Ukrainian artist-poet born more than 200 years ago touched on themes strikingly relevant today
Show featuring the work of Taras Shevchenko planned for April 8 after Tuesday’s fundraiser.
On the surface, “Immersive Shevchenko: Soul of Ukraine” is an introduction to one of that Eastern European country’s greatest poets and artists.
But dark skies unleashing drenching rain and embers lighting up the night sky unintentionally evoke the present-day mood in war-torn Ukraine.
That’s just fine with Valeriy Kostyuk, producer of the show, which combines giant images of Shevchenko and his artwork — animated and swarming across the walls of Lighthouse ArtSpace Chicago, just north of downtown.
“One hundred and sixty years have passed since Shevchenko’s death, and all of his ideas, all of his urges to break out of slavery, to continue pushing Ukrainian ideas, the idea of an independent Ukrainian state — we’re still fighting for those ideas today,” Kostyuk said Tuesday during a preview that also featured a young girl in traditional Ukrainian dress singing that country’s national anthem.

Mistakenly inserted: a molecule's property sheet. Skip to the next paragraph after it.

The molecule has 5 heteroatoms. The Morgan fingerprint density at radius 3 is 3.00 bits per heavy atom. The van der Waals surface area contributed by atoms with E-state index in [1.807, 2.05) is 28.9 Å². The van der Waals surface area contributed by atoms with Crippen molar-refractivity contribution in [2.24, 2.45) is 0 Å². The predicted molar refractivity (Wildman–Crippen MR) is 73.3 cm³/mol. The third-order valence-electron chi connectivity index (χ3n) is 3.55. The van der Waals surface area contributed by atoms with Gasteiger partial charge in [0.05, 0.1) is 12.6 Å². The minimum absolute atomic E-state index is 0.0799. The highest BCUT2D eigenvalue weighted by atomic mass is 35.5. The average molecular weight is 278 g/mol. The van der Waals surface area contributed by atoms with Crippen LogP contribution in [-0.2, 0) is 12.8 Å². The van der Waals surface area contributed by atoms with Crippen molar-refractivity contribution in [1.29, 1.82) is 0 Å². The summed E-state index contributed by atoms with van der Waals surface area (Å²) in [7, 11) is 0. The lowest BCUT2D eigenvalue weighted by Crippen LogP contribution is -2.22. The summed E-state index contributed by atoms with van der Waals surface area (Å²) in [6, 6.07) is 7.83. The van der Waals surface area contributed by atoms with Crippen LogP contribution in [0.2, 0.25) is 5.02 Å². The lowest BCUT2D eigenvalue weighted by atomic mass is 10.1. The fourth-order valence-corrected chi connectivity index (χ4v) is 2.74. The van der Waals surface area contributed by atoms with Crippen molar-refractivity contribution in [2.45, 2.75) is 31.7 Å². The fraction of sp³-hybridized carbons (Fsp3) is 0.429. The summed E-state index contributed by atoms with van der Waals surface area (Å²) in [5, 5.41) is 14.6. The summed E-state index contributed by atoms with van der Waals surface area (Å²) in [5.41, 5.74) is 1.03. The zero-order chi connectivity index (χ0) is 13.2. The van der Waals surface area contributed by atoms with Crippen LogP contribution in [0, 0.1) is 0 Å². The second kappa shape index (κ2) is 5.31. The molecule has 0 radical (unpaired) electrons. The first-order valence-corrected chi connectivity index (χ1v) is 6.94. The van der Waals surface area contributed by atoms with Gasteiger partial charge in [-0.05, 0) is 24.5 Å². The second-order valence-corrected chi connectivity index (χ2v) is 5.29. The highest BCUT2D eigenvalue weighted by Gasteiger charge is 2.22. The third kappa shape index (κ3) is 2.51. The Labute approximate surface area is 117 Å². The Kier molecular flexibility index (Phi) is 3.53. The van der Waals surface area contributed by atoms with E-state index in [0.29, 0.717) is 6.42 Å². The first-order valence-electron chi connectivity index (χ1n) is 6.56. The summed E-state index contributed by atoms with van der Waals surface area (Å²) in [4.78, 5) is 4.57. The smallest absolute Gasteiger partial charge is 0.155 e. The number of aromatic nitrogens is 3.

Taras Shevchenko was born a serf in Ukraine in 1814, eventually freed some two decades later by a group of artists who recognized his talent. But best known as a poet, his portrait hangs in children’s classrooms across Ukraine, Kostyuk said. His written work touched on themes of Russian oppression and the idea of a free, democratic Ukraine — dangerous ideas that earned him years of exile.
He also painted portraits and scenes of everyday life in Ukraine — depicting both its beauty and struggles.
“We wanted to demonstrate the emotions that he was experiencing through his lifetime. So here you’ll see some comic elements, some elements of love, some elements of struggle and hate,” Kostyuk said.
The 15-minute-long show was intended as a one-day fundraiser, but due to its popularity, organizers said, a second show is now planned for April 8. For more information, go to lighthouseimmersive.com.
Many of the works featured in the show were on display in Ukraine, but were boxed up and evacuated as Russian bombs began to fall in February, Kostyuk said. The paintings were put in the same crates used to protect the paintings when the Nazis invaded.
“This truly shows how history repeats itself,” Kostyuk said.
All proceeds from ticket sales are to be donated to Red Cross Humanitarian Crisis Appeal Fund to Benefit Ukraine and National Bank of Ukraine Fund, organizers said.